Those who would have to refute the sphericity of the earth are actually the flat earthers, since the current evidence is that the earth is round. People have already explored and measured the planet in a thousand ways, there are daily plane flights between all points on the map and the distances are known. There are about 5,000 satellites orbiting the earth taking photos every day that show it is round, but many flat earthers claim that all of these photos are fake. In other words, this discussion ceases to be a scientific question if there is no trust in the evidence suggested by others. I think it’s like we’re all looking at an orange and the Flat Earthers say what you’re seeing isn’t believable and go on to protest that the orange is actually flat.
It has been known that the earth is spherical for more than 2,000 years, long before satellites and the first orbit around the world. There are many mathematical proofs that the Greeks calculated using their knowledge of geometry and navigation. However, to answer your question, I was looking for simple arguments that are easily testable in everyday life and that wouldn’t fit on a flat earth. There are many, but I will give you five:
First: We all know that the higher we climb, the further we can see. If the earth were flat, this would not be the case. On a flat earth, you would have to see to the ends of the earth in any place without relief, such as in the sea. From Galicia you should be able to see America with a sufficiently powerful telescope, but this is not possible due to the curvature of the earth’s surface. As has been known since ancient times, lighthouses are placed on top of a tower so that they can be seen from a greater distance. And conversely, when you are in a harbor and see a ship coming in, you see the tallest part of the ship appearing first, the mast; then the sails and finally the hull.
Second: Sunrise and sunset times are different in every part of the world. If you think about it, this wouldn’t be the case on a flat earth either. Additionally, and related to the previous point, the time the sun sets in any location also depends on the height from which you are looking at the horizon. Muslims have studied this very well. Sunset time charts are available online for almost every location in the world to know exactly when to break your fast during Ramadan. If you are looking for these tables for Dubai, you warn right from the start that in the Burj Khalifa, the tallest building in the world at 828 meters, the sun sets three minutes later on the top floor than on the bottom floor .briefly. That wouldn’t happen on a flat planet either.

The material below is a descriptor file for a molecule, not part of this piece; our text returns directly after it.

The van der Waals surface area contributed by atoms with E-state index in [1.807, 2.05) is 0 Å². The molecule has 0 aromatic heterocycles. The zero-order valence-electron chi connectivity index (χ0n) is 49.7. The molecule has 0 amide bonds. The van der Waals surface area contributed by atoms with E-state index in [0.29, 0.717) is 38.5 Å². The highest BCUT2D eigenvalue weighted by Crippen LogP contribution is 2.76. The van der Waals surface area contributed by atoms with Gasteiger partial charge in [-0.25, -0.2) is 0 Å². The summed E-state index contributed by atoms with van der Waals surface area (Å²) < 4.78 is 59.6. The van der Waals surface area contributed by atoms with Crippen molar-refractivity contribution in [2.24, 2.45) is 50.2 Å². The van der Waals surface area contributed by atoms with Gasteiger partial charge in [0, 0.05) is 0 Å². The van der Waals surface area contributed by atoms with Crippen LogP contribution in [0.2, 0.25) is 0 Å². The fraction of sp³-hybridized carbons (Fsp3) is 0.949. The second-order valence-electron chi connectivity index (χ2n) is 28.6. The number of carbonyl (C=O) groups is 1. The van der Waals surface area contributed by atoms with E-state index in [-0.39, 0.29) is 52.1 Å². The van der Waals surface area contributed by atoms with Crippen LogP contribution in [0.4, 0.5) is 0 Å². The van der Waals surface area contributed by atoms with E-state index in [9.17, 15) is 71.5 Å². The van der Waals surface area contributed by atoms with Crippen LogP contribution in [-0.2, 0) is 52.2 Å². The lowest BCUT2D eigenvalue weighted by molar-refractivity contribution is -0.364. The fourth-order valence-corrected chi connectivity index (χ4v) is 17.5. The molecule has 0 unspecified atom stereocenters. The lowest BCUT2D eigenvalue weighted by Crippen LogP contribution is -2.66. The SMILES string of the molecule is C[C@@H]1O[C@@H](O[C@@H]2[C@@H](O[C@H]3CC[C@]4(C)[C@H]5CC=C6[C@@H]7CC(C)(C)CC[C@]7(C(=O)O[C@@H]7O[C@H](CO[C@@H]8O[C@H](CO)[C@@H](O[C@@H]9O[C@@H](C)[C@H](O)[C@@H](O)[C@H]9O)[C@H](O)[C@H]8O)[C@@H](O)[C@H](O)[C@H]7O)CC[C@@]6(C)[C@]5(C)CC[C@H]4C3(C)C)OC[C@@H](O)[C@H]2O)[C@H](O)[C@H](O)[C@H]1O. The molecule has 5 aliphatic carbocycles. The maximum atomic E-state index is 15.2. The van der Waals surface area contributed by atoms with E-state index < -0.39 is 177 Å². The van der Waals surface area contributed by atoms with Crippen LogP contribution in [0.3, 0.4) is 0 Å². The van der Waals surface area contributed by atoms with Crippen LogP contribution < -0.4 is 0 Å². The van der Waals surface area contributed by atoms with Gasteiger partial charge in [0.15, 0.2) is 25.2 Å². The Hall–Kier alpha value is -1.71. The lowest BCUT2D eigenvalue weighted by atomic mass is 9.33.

Third: the swamp water. On a flat, non-rotating earth, the water should fall uniformly everywhere toward the center of the sink, but it doesn’t. When you empty a sink (better if it’s a big round one), the Coriolis effect creates a whirlpool that can only be explained by the rotation of the earth. Flat earthers might say that a flat earth could also rotate on its own axis and that this could create a whirlpool like the one we see. The problem is that the vortices of the pools rotate in opposite directions in one hemisphere and in the other (also the storms and anticyclones). For that, on a flat earth, we would need two oppositely rotating poles, each affecting half of the earth.
Fourth: the movement of the night sky. This argument is similar to the previous one. In the northern hemisphere, the entire night sky revolves counterclockwise around the Pole Star, in the southern hemisphere everything revolves in the opposite direction around the Southern Cross. For this to be the case on a flat earth, there would need to be two celestial spheres, one for each hemisphere, rotating in opposite directions.
Fifth: The duration of long journeys is different if you travel east or west. This fact has no explanation on a flat earth. I’ll give two very different examples, but both have to do with a spherical earth rotating on itself. A fairly common example is that the flight from Madrid to New York is longer than that from New York to Madrid because the return flight is assisted by the eastward-flowing jet stream originating from the Earth’s rotation. The other argument, a little more distant but very strange, is the paradox of the circumnavigator. This paradox is that going around the world does not take the same amount of time to go west as it does to go east. In this case, no matter how long it takes you to go all the way, you gain a day if you travel east, like Phileas Fogg in Jules Verne’s novel, while you lose it if you travel west, like Elcano and his Crew the end of the first circumnavigation. This paradox is inexplicable on a flat earth, where the sun rises at the same time for everyone and everyone has the same calendar date.
Maria Belen Munoz Garcia She is a PhD geologist, professor and researcher at the Faculty of Geological Sciences at the Complutense University of Madrid.
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